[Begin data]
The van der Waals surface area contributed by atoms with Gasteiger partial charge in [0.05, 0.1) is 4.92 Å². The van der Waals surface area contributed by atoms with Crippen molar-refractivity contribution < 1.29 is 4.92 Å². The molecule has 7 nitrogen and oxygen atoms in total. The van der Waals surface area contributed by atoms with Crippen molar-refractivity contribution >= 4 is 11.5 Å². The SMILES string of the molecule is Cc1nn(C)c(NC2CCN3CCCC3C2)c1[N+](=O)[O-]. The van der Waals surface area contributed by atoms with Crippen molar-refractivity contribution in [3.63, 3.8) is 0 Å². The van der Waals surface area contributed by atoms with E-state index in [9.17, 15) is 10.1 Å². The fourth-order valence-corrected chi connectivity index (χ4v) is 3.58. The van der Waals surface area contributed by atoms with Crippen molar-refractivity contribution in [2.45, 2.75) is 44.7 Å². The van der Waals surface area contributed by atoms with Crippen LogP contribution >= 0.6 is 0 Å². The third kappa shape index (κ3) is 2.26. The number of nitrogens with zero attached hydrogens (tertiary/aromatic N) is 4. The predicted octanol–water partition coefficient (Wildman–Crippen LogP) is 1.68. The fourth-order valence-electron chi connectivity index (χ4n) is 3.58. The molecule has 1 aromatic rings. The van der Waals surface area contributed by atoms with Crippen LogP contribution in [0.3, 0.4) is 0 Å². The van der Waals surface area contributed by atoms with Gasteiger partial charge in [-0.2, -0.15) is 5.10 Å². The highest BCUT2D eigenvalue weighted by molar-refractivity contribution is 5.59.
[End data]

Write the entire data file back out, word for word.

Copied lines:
The van der Waals surface area contributed by atoms with Gasteiger partial charge in [0.05, 0.1) is 4.92 Å². The van der Waals surface area contributed by atoms with Crippen molar-refractivity contribution < 1.29 is 4.92 Å². The molecule has 7 nitrogen and oxygen atoms in total. The van der Waals surface area contributed by atoms with Crippen molar-refractivity contribution >= 4 is 11.5 Å². The SMILES string of the molecule is Cc1nn(C)c(NC2CCN3CCCC3C2)c1[N+](=O)[O-]. The van der Waals surface area contributed by atoms with Crippen molar-refractivity contribution in [3.63, 3.8) is 0 Å². The van der Waals surface area contributed by atoms with E-state index in [9.17, 15) is 10.1 Å². The fourth-order valence-corrected chi connectivity index (χ4v) is 3.58. The van der Waals surface area contributed by atoms with Crippen molar-refractivity contribution in [2.45, 2.75) is 44.7 Å². The van der Waals surface area contributed by atoms with Crippen LogP contribution >= 0.6 is 0 Å². The third kappa shape index (κ3) is 2.26. The number of nitrogens with zero attached hydrogens (tertiary/aromatic N) is 4. The predicted octanol–water partition coefficient (Wildman–Crippen LogP) is 1.68. The fourth-order valence-electron chi connectivity index (χ4n) is 3.58. The molecule has 1 aromatic rings. The van der Waals surface area contributed by atoms with Crippen LogP contribution in [0.3, 0.4) is 0 Å². The van der Waals surface area contributed by atoms with Gasteiger partial charge in [-0.2, -0.15) is 5.10 Å². The highest BCUT2D eigenvalue weighted by molar-refractivity contribution is 5.59.